# Why should radiation lead to loss in mass @ Black holes?

## Main Question or Discussion Point

According to theory of black hole radiation, black holes are expected to emit a thermal spectrum of radiation, and thereby loss mass, owing to the E=mc2 equation. Well, everything was clear to me till I got to the last point. why should there be loss only in mass?? couldn't the mass be same and velocity change, in order to satisfy the above equation?? Let me know if am going anywhere wrong and what does the "c" represent to in this case? I mean...velocity of what??

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mathman
c is the speed of light - it doesn't change.

From the little I understand, the following is a drastic oversimplification, and is somewhat untrue, but it is a good way to visualize the process.

As you might have heard, at the quantum level, you can have particles pop out of the vacuum (a particle-anti particle pair), and then quickly combine and dissipate. This does not violate the Law of the conservation of Energy because of how fast that process happened, and in the end when they disappeared the total energy was the same as before (also an oversimplification, but take my word). Another thing you need to know is that anti-particles and particles both have positive mass and energy.

Now imagine one of these particle - anti-particle pairs appeared right on the edge of an event horizon in a black hole, now they broke free, but when they tried to recombine one of the particles was in the event horizon, and one was not. Because of this, they could not recombine and even out the total energy. But because physics says that can't happen, the way you explain the increase of total energy (represented by the particle which didn't fall into the black hole), is that the particle that did fall in had a negative energy, and when that negative energy entered the black hole it reduced the total mass of the black hole.

c is the speed of light - it doesn't change.
LOL am soo sorry for the question....I was into some thing...m really sorry...such a stupid question !! Don't know what made me think its SOME velocity at that time thankz anyways :)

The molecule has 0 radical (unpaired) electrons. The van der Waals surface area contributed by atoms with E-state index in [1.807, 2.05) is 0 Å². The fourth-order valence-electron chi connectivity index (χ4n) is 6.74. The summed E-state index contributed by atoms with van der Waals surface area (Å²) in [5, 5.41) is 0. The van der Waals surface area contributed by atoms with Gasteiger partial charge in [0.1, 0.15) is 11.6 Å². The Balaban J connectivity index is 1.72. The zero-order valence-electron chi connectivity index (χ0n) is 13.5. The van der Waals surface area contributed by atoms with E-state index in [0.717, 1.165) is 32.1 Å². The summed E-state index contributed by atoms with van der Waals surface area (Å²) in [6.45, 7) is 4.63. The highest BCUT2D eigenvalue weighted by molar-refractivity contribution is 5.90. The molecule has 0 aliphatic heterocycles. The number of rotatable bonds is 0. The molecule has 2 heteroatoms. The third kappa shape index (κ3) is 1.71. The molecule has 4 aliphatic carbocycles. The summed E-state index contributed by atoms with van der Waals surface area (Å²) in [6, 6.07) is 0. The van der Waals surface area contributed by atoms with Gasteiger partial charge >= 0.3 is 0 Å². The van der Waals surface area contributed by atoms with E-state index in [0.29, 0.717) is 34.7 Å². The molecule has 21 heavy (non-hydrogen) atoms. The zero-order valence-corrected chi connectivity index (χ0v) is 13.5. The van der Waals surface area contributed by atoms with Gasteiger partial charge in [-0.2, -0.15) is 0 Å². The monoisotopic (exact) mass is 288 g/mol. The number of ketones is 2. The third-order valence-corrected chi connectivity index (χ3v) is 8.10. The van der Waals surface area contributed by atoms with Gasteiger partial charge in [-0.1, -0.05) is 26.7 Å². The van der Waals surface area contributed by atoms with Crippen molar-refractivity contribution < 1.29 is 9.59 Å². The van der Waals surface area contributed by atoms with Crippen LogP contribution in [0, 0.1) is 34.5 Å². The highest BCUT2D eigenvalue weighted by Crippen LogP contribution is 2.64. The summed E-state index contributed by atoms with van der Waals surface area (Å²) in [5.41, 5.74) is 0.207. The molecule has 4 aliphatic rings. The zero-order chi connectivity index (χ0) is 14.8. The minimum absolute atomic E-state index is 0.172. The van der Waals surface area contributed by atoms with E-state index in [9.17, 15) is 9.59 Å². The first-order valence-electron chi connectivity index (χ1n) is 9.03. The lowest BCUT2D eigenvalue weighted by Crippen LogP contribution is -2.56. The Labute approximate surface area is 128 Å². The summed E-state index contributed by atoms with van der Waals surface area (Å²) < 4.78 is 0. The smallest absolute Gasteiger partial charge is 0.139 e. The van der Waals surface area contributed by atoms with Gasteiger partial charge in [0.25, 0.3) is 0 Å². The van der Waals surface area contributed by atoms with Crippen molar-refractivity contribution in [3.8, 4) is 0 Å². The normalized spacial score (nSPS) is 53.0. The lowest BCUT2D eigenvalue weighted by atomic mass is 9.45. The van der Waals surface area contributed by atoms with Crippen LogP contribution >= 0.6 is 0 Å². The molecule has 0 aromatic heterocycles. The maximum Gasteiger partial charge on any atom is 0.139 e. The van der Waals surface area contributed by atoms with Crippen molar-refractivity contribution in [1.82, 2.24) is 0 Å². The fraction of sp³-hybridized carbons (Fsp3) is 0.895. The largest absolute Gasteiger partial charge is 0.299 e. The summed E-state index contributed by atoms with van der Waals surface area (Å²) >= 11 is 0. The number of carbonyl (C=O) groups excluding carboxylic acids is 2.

From the little I understand, the following is a drastic oversimplification, and is somewhat untrue, but it is a good way to visualize the process.

As you might have heard, at the quantum level, you can have particles pop out of the vacuum (a particle-anti particle pair), and then quickly combine and dissipate. This does not violate the Law of the conservation of Energy because of how fast that process happened, and in the end when they disappeared the total energy was the same as before (also an oversimplification, but take my word). Another thing you need to know is that anti-particles and particles both have positive mass and energy.

Now imagine one of these particle - anti-particle pairs appeared right on the edge of an event horizon in a black hole, now they broke free, but when they tried to recombine one of the particles was in the event horizon, and one was not. Because of this, they could not recombine and even out the total energy. But because physics says that can't happen, the way you explain the increase of total energy (represented by the particle which didn't fall into the black hole), is that the particle that did fall in had a negative energy, and when that negative energy entered the black hole it reduced the total mass of the black hole.
This is not what my doubt was !! but the interesting thing is you have provided an even better point....never heard this before....thx for that :)

No problem, I read the title of the topic and assumed what you were asking without reading the body in enough detail, whoops :)